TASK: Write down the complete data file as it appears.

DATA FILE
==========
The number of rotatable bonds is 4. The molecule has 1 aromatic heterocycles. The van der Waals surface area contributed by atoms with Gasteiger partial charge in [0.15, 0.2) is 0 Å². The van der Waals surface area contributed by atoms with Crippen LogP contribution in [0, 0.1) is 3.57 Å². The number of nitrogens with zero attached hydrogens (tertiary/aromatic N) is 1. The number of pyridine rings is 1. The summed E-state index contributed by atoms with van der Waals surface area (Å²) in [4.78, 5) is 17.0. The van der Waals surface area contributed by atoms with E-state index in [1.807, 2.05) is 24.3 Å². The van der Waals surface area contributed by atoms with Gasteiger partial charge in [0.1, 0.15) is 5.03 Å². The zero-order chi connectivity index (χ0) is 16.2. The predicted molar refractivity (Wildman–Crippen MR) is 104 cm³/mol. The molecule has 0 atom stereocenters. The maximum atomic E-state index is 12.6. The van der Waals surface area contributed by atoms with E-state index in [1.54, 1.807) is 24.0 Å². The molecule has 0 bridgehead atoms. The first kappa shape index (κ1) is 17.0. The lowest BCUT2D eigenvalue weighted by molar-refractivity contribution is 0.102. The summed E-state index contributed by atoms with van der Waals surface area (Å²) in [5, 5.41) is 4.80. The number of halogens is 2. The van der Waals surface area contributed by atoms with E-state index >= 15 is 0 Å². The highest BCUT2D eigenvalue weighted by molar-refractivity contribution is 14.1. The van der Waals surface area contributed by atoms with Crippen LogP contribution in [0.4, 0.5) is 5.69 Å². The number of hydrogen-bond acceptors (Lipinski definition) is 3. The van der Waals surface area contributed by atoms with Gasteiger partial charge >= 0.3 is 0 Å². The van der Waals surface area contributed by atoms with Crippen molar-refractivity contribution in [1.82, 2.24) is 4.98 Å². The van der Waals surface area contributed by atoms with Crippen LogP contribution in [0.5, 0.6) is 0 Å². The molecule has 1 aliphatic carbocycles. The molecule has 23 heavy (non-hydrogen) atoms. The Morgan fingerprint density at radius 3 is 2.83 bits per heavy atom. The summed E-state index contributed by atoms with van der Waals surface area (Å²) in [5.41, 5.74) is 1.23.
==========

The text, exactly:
The number of rotatable bonds is 4. The molecule has 1 aromatic heterocycles. The van der Waals surface area contributed by atoms with Gasteiger partial charge in [0.15, 0.2) is 0 Å². The van der Waals surface area contributed by atoms with Crippen LogP contribution in [0, 0.1) is 3.57 Å². The number of nitrogens with zero attached hydrogens (tertiary/aromatic N) is 1. The number of pyridine rings is 1. The summed E-state index contributed by atoms with van der Waals surface area (Å²) in [4.78, 5) is 17.0. The van der Waals surface area contributed by atoms with E-state index in [1.807, 2.05) is 24.3 Å². The van der Waals surface area contributed by atoms with Gasteiger partial charge in [0.1, 0.15) is 5.03 Å². The zero-order chi connectivity index (χ0) is 16.2. The predicted molar refractivity (Wildman–Crippen MR) is 104 cm³/mol. The molecule has 0 atom stereocenters. The maximum atomic E-state index is 12.6. The van der Waals surface area contributed by atoms with E-state index in [1.54, 1.807) is 24.0 Å². The molecule has 0 bridgehead atoms. The first kappa shape index (κ1) is 17.0. The lowest BCUT2D eigenvalue weighted by molar-refractivity contribution is 0.102. The summed E-state index contributed by atoms with van der Waals surface area (Å²) in [5, 5.41) is 4.80. The number of halogens is 2. The van der Waals surface area contributed by atoms with E-state index >= 15 is 0 Å². The highest BCUT2D eigenvalue weighted by molar-refractivity contribution is 14.1. The van der Waals surface area contributed by atoms with Crippen LogP contribution in [0.4, 0.5) is 5.69 Å². The number of hydrogen-bond acceptors (Lipinski definition) is 3. The van der Waals surface area contributed by atoms with Gasteiger partial charge >= 0.3 is 0 Å². The van der Waals surface area contributed by atoms with Crippen molar-refractivity contribution in [1.82, 2.24) is 4.98 Å². The van der Waals surface area contributed by atoms with Crippen LogP contribution in [0.5, 0.6) is 0 Å². The molecule has 1 aliphatic carbocycles. The molecule has 23 heavy (non-hydrogen) atoms. The Morgan fingerprint density at radius 3 is 2.83 bits per heavy atom. The summed E-state index contributed by atoms with van der Waals surface area (Å²) in [5.41, 5.74) is 1.23.